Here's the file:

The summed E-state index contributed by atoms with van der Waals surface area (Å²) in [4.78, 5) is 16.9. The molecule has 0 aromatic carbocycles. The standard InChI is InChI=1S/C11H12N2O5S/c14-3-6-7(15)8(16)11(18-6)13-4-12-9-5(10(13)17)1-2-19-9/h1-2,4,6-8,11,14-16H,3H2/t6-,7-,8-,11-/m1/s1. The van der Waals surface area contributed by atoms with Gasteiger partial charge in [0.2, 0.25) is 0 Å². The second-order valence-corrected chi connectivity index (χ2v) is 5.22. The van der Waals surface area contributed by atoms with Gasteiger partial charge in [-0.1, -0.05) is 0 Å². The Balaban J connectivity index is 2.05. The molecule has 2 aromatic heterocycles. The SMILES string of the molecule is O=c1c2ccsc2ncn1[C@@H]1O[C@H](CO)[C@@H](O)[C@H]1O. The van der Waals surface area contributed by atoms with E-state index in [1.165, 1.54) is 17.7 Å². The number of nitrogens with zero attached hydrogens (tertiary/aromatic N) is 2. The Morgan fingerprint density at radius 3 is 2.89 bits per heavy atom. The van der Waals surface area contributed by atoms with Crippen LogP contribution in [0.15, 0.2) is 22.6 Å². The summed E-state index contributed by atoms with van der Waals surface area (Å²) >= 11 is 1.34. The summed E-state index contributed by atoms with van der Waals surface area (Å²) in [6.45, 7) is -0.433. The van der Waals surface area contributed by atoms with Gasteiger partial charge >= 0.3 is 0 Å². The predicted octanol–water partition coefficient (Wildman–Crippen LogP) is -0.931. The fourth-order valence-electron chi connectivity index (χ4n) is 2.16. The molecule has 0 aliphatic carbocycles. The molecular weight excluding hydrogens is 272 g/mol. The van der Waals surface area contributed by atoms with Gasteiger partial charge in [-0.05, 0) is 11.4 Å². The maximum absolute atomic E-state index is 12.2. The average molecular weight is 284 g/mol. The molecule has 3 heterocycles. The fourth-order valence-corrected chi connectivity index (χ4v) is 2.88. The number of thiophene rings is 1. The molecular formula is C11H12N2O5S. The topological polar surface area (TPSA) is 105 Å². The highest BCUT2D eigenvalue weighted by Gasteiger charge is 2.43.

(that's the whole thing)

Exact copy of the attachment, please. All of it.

The summed E-state index contributed by atoms with van der Waals surface area (Å²) in [4.78, 5) is 16.9. The molecule has 0 aromatic carbocycles. The standard InChI is InChI=1S/C11H12N2O5S/c14-3-6-7(15)8(16)11(18-6)13-4-12-9-5(10(13)17)1-2-19-9/h1-2,4,6-8,11,14-16H,3H2/t6-,7-,8-,11-/m1/s1. The van der Waals surface area contributed by atoms with Gasteiger partial charge in [0.2, 0.25) is 0 Å². The second-order valence-corrected chi connectivity index (χ2v) is 5.22. The van der Waals surface area contributed by atoms with Gasteiger partial charge in [-0.1, -0.05) is 0 Å². The Balaban J connectivity index is 2.05. The molecule has 2 aromatic heterocycles. The SMILES string of the molecule is O=c1c2ccsc2ncn1[C@@H]1O[C@H](CO)[C@@H](O)[C@H]1O. The van der Waals surface area contributed by atoms with E-state index in [1.165, 1.54) is 17.7 Å². The number of nitrogens with zero attached hydrogens (tertiary/aromatic N) is 2. The Morgan fingerprint density at radius 3 is 2.89 bits per heavy atom. The van der Waals surface area contributed by atoms with Crippen LogP contribution in [0.15, 0.2) is 22.6 Å². The summed E-state index contributed by atoms with van der Waals surface area (Å²) >= 11 is 1.34. The summed E-state index contributed by atoms with van der Waals surface area (Å²) in [6.45, 7) is -0.433. The van der Waals surface area contributed by atoms with Gasteiger partial charge >= 0.3 is 0 Å². The predicted octanol–water partition coefficient (Wildman–Crippen LogP) is -0.931. The fourth-order valence-electron chi connectivity index (χ4n) is 2.16. The molecule has 0 aliphatic carbocycles. The molecular weight excluding hydrogens is 272 g/mol. The van der Waals surface area contributed by atoms with Gasteiger partial charge in [-0.05, 0) is 11.4 Å². The maximum absolute atomic E-state index is 12.2. The average molecular weight is 284 g/mol. The molecule has 3 heterocycles. The fourth-order valence-corrected chi connectivity index (χ4v) is 2.88. The number of thiophene rings is 1. The molecular formula is C11H12N2O5S. The topological polar surface area (TPSA) is 105 Å². The highest BCUT2D eigenvalue weighted by Gasteiger charge is 2.43.